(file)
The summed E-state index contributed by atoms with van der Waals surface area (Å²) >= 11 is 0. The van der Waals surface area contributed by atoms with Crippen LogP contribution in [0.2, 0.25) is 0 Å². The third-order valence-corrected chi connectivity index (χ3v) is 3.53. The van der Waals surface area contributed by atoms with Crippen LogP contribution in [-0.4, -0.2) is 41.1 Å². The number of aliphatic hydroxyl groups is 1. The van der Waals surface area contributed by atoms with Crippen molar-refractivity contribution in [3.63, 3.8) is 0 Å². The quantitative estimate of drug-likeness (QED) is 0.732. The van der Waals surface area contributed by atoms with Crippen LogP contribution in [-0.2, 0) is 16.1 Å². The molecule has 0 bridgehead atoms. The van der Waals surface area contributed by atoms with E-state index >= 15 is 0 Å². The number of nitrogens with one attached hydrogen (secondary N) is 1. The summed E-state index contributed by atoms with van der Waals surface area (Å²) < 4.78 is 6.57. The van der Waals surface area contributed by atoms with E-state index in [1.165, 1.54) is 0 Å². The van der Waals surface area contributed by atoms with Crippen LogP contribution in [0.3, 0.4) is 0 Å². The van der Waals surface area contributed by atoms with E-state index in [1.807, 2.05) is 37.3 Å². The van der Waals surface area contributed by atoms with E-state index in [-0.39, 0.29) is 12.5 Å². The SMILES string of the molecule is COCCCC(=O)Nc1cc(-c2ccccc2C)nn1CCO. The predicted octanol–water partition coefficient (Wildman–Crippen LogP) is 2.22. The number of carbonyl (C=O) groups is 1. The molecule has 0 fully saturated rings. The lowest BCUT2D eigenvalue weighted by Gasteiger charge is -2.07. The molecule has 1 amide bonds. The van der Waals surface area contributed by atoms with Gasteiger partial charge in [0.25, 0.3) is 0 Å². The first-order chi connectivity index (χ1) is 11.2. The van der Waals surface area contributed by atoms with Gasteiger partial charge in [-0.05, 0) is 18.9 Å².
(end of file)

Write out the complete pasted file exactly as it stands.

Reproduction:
The summed E-state index contributed by atoms with van der Waals surface area (Å²) >= 11 is 0. The van der Waals surface area contributed by atoms with Crippen LogP contribution in [0.2, 0.25) is 0 Å². The third-order valence-corrected chi connectivity index (χ3v) is 3.53. The van der Waals surface area contributed by atoms with Crippen LogP contribution in [-0.4, -0.2) is 41.1 Å². The number of aliphatic hydroxyl groups is 1. The van der Waals surface area contributed by atoms with Crippen molar-refractivity contribution in [3.63, 3.8) is 0 Å². The quantitative estimate of drug-likeness (QED) is 0.732. The van der Waals surface area contributed by atoms with Crippen LogP contribution in [-0.2, 0) is 16.1 Å². The molecule has 0 bridgehead atoms. The van der Waals surface area contributed by atoms with E-state index >= 15 is 0 Å². The number of nitrogens with one attached hydrogen (secondary N) is 1. The summed E-state index contributed by atoms with van der Waals surface area (Å²) < 4.78 is 6.57. The van der Waals surface area contributed by atoms with E-state index in [1.165, 1.54) is 0 Å². The van der Waals surface area contributed by atoms with Crippen LogP contribution in [0.3, 0.4) is 0 Å². The van der Waals surface area contributed by atoms with E-state index in [1.807, 2.05) is 37.3 Å². The van der Waals surface area contributed by atoms with E-state index in [-0.39, 0.29) is 12.5 Å². The SMILES string of the molecule is COCCCC(=O)Nc1cc(-c2ccccc2C)nn1CCO. The predicted octanol–water partition coefficient (Wildman–Crippen LogP) is 2.22. The number of carbonyl (C=O) groups is 1. The molecule has 0 fully saturated rings. The lowest BCUT2D eigenvalue weighted by Gasteiger charge is -2.07. The molecule has 1 amide bonds. The van der Waals surface area contributed by atoms with Gasteiger partial charge in [0.25, 0.3) is 0 Å². The first-order chi connectivity index (χ1) is 11.2. The van der Waals surface area contributed by atoms with Gasteiger partial charge in [-0.05, 0) is 18.9 Å².